Caesar's Civil War resulted from the long political subversion of the Roman Government's institutions, which began with the career of Tiberius Gracchus, continuing with the Marian reforms of the legions, the bloody dictatorship of Lucius Cornelius Sulla, and completed by the First Triumvirate over Rome. The political situation is discussed in depth in the ancient histories of Appian and Cassius Dio. It is also covered in the biographies of Plutarch. Julius Caesar's commentaries offer some political details but mainly narrate military manoeuvres of the civil war itself.

The First Triumvirate (so denominated by Cicero), comprising Julius Caesar, Crassus and Pompey, ascended to power with Caesar's election as consul in 59 BC. The First Triumvirate was an unofficial political alliance, the substance of which was Pompey's military might, Caesar's political influence and Crassus's money. The alliance was further consolidated by Pompey's marriage to Julia, the daughter of Caesar, in 59 BC. At the conclusion of Caesar's first consulship, the Senate, rather than granting him a provincial governorship, tasked him with watching over the Roman forests. Specially created by his Senate enemies, that position was meant to occupy him without giving him the command of armies or garnering him wealth and fame.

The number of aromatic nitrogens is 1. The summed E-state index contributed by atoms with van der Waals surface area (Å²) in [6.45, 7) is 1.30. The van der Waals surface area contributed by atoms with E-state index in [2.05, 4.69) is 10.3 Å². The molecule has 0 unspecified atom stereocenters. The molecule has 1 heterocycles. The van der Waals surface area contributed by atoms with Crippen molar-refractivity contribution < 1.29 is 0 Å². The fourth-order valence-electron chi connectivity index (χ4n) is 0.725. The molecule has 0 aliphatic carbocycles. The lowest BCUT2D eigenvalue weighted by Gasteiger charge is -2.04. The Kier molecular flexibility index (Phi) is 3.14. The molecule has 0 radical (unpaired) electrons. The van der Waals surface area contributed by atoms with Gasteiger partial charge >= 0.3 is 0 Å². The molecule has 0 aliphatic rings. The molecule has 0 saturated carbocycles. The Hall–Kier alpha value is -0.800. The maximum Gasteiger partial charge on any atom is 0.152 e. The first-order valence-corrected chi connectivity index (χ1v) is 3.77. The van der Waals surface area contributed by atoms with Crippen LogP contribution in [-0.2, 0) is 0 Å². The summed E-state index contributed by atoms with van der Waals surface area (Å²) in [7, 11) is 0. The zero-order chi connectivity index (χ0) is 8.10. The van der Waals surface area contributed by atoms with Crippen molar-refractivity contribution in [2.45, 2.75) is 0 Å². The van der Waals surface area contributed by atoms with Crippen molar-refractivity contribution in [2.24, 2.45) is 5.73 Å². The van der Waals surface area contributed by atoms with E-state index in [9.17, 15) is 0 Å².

Caesar, with the help of Pompey and Crassus, evaded the Senate's decrees by legislation passed through the popular assemblies. The acts promoted Caesar to Roman governor of Illyricum and Cisalpine Gaul Transalpine Gaul (southern France) was added later. The various governorships gave Caesar command of an army of (initially) four legions. The term of his proconsulship, which allowed him immunity from prosecution, was set at five years, rather than the customary one year. His term was later extended for another five years. During the ten years, Caesar used his military forces to conquer Gaul and to invade Britain, which was popular with the people, however his enemies claimed it was without explicit authorization by the Senate. [5]